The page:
4. Have a Michaelmas Term strategy
This may sound dramatic, but it’ll help to get some of the groundwork out of the way now. It will help to reduce anxiety and stress in term-time, and you’ll write better applications, too.
Plan which organisations you want to apply to, and have a few back-ups as well…
– Create an applications tracker (table, spreadsheet) to keep on top of organisations, applications, dates, deadlines, negotiations etc.
– Get insights from alumni that will help you write better applications using GradLink
– If you have a disability, look online to see if there are staff disability networks, case studies or staff stories about working there with a disability.
– Look up the job advert for grad schemes from last year in the archive on Vacancies & Opportunities (second page on the left). It’ll give you a pretty good idea of what they look for and when deadlines are likely to be. (Obviously, dates might change).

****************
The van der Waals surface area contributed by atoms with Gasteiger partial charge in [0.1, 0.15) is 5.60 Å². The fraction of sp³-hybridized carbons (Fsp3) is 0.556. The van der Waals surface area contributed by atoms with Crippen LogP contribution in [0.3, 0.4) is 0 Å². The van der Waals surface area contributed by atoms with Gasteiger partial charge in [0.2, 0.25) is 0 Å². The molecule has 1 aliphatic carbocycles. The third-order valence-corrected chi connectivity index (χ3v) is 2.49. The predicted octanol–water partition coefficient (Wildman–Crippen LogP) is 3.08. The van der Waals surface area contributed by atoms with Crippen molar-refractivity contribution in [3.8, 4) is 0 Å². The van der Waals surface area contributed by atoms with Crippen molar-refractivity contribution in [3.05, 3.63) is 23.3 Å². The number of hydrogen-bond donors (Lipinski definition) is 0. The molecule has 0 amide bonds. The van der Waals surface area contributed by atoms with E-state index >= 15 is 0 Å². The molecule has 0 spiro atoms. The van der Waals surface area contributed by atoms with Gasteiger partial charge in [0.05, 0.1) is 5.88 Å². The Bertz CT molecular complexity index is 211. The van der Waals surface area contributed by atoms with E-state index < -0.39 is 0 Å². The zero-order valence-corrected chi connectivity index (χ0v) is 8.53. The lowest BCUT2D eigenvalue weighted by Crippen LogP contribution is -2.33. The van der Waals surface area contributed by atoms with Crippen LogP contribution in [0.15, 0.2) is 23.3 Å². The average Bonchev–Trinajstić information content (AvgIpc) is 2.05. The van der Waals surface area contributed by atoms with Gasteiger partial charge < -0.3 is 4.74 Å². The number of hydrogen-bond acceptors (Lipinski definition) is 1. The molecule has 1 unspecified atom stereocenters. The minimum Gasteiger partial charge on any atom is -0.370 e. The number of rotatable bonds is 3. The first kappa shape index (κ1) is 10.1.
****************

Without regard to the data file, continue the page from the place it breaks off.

– Check if they usually come to our careers events or give presentations in Cambridge. You might want to think over the summer about the questions you’ll want to ask when you have the chance to. Sign up for CamCareers emails and vacancy alerts and check your choices to make sure they’re in line with your current career interests. Choose to get emails about career areas you’re interested in you’ll be sure not to miss any relevant briefings, skills sessions, presentations or careers fairs throughout term-time.
5. Consider reasonable adjustments for disability/illness
Think through whether you want to ask for any reasonable adjustments during application or interview. When you make applications you should be asked if there’s anything you need for application, interview process or the job itself. Many people freeze at this point or worry about why they’ve been asked. You might not know how to answer because you don’t know the recruitment process or what you’ll be doing day-to-day in the job.